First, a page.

Ecopetrol: Peaceful Growth

Courtesy of The Financial Times, a detailed look at Ecopetrol:

Never mind its recent fall in profits. Many energy companies would drool at Ecopetrol’s impressive growth rate so far.

Since 2008, Colombia’s state-controlled oil company has increased production at a rate of 16 per cent a year. “We are focused on sustaining this growth rate, which is not easy to do,” Javier Gutiérrez, Ecopetrol’s chief executive, told beyondbrics.

It may well not be easy but Gutiérrez feels comfortable that his company will reach its target of 780,000 barrels of oil equivalent a day by the end of the year, which means Ecopetrol would have almost doubled production in the past five years. With an $80bn investment plan already in place, Gutiérrez plans to bring that number to 1.3 boe/d in 2020.

Ecopetrol contributes more than 70 per cent of Colombia’s overall production, making it one of the region’s top performers after Brazil’s Petrobras, Venezuela’s PDVSA, and Mexico’s Pemex.

“Since Ecopetrol was taken out of the fiscal accounts things have radically changed. Back in 2007 the government chose to democratise the company, so now we don’t have to ask the Colombian state what we can or can’t do anymore,” Gutiérrez says.

Nevertheless, the Colombian government still holds 88.5 per cent of the company. It has about half a million minority shareholders, mostly “middle-class Colombians, betting for a Colombian company, which is the beauty of it.”

Ecopetrol’s shares are also traded in Toronto and New York, where the number of investors is smaller but trading volume is much bigger than in Bogotá – between $20m and $30m a day.

Witness to that is Ecopetrol’s market value, which has risen more than fourfold since its initial public offering in Bogotá in 2007, and in New York a year later. In May this year it briefly surpassed that of Petrobras.

The journey has not been a smooth one, though. According to Gutiérrez, Ecopetrol suffered more than 60 attacks on oil infrastructure from rebels of the Revolutionary Armed Forces of Colombia, or FARC, and the National Liberation Army, or ELN, since September last year. The blasts cost the company about 1.2 per cent of its production.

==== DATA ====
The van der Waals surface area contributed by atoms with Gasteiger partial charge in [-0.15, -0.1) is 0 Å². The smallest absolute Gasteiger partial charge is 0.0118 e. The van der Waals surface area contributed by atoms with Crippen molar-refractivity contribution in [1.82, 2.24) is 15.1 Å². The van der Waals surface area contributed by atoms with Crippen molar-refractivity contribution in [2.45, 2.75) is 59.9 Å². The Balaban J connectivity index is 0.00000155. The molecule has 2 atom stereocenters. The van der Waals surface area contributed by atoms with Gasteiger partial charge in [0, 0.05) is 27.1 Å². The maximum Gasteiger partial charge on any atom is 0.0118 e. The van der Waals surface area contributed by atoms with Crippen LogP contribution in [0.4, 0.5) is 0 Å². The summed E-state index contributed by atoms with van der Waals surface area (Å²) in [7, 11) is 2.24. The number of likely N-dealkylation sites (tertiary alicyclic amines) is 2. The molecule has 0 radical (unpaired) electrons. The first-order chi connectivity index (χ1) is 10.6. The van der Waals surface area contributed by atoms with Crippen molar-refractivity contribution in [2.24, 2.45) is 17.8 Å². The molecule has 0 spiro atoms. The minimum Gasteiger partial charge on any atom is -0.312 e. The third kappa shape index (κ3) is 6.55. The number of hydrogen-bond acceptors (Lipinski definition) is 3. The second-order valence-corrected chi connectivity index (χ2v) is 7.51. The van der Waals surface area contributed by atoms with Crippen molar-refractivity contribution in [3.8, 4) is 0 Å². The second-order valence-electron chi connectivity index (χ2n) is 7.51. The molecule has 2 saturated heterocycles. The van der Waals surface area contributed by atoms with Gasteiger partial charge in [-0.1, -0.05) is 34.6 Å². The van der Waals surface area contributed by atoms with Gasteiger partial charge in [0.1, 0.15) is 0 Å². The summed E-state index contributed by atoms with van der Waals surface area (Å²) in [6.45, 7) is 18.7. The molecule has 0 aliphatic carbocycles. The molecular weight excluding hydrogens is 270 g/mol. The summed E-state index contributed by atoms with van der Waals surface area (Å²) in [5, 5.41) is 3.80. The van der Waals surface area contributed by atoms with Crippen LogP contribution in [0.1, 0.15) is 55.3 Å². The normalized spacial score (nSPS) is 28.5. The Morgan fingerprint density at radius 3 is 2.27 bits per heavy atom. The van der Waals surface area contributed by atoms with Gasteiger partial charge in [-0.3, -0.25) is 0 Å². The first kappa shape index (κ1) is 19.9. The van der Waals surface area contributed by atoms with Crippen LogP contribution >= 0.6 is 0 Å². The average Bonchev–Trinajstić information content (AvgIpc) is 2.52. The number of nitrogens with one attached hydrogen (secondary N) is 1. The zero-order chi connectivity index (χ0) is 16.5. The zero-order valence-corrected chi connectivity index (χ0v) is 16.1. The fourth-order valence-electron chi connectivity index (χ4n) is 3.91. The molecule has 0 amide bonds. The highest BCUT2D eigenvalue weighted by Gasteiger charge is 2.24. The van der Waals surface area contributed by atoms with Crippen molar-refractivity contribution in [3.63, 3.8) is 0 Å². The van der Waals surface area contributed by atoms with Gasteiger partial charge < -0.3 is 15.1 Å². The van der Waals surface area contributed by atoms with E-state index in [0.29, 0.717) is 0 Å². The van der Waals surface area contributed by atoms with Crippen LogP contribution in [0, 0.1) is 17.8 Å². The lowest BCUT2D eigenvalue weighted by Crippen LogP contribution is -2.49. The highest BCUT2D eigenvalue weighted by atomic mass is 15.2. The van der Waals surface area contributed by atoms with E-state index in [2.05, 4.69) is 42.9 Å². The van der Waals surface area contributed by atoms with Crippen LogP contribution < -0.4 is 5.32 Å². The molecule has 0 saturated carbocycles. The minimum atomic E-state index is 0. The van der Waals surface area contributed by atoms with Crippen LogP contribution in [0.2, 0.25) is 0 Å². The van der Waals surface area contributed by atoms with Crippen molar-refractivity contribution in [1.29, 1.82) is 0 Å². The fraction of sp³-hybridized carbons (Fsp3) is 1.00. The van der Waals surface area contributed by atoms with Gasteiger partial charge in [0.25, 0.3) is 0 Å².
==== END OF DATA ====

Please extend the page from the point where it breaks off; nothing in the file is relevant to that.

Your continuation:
“We have invested a lot in security, particularly preventive security partnering with the armed forces and the local communities,” he says. Violence has waned since the government officially announced the start of peace negotiations last month. “Peace would help a lot,” he says.

In the past ten years, liberalisation of Colombia’s oil sector and the relative cooling of the armed conflict have attracted hordes of foreign investors, many of them now partnering with Ecopetrol.

“Colombia is now attractive not only because of Ecopetrol,” Gutiérrez emphasises. Yet for him the Ecopetrol model works as a reflection of the country in terms of clear rules that safeguard investments.

“Unlike Pemex, PDVSA or Petrobras in their respective countries, Ecopetrol in Colombia is just like any other company competing for a share of the market. The government has no special powers,” he says.

Colombia is the market he is mostly focused on right now. After forming joint ventures in Brazil with Petrobras and Anadarko and in the Gulf of Mexico with BP and Statoil to diversify its portfolio, Gutiérrez feels there is no urgent need for more overseas ventures.

“There are still a lot of areas to develop here. Geologists are talking about areas could not access before, such as Putumayo, Caguán,” he says. Indeed, part of Ecopetrol’s strategy has been to tap fields discovered years ago, that are now accessible after a crackdown that has put insurgents on the back foot.

Gutiérrez has also managed to bring in partners to explore offshore in the Caribbean basin in partnership with Anadarko and Petrobras.

On top of that, Colombia’s vast deposits of shale oil and gas, especially in the Middle Magdalena basin -which have some compared to the vast Vaca Muerta reservoir in Argentina – have seduced others such as Exxon to join forces with Ecopetrol

This entry was posted on Wednesday, October 31st, 2012 at 5:22 pm and is filed under Colombia, Ecopetrol.  You can follow any responses to this entry through the RSS 2.0 feed.  Both comments and pings are currently closed. 

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Wildcats & Black Sheep is a personal interest blog dedicated to the identification and evaluation of maverick investment opportunities arising in frontier - and, what some may consider to be, “rogue” or “black sheep” - markets around the world.

Focusing primarily on The New Seven Sisters - the largely state owned petroleum companies from the emerging world that have become key players in the oil & gas industry as identified by Carola Hoyos, Chief Energy Correspondent for The Financial Times - but spanning other nascent opportunities around the globe that may hold potential in the years ahead, Wildcats & Black Sheep is a place for the adventurous to contemplate & evaluate the emerging markets of tomorrow.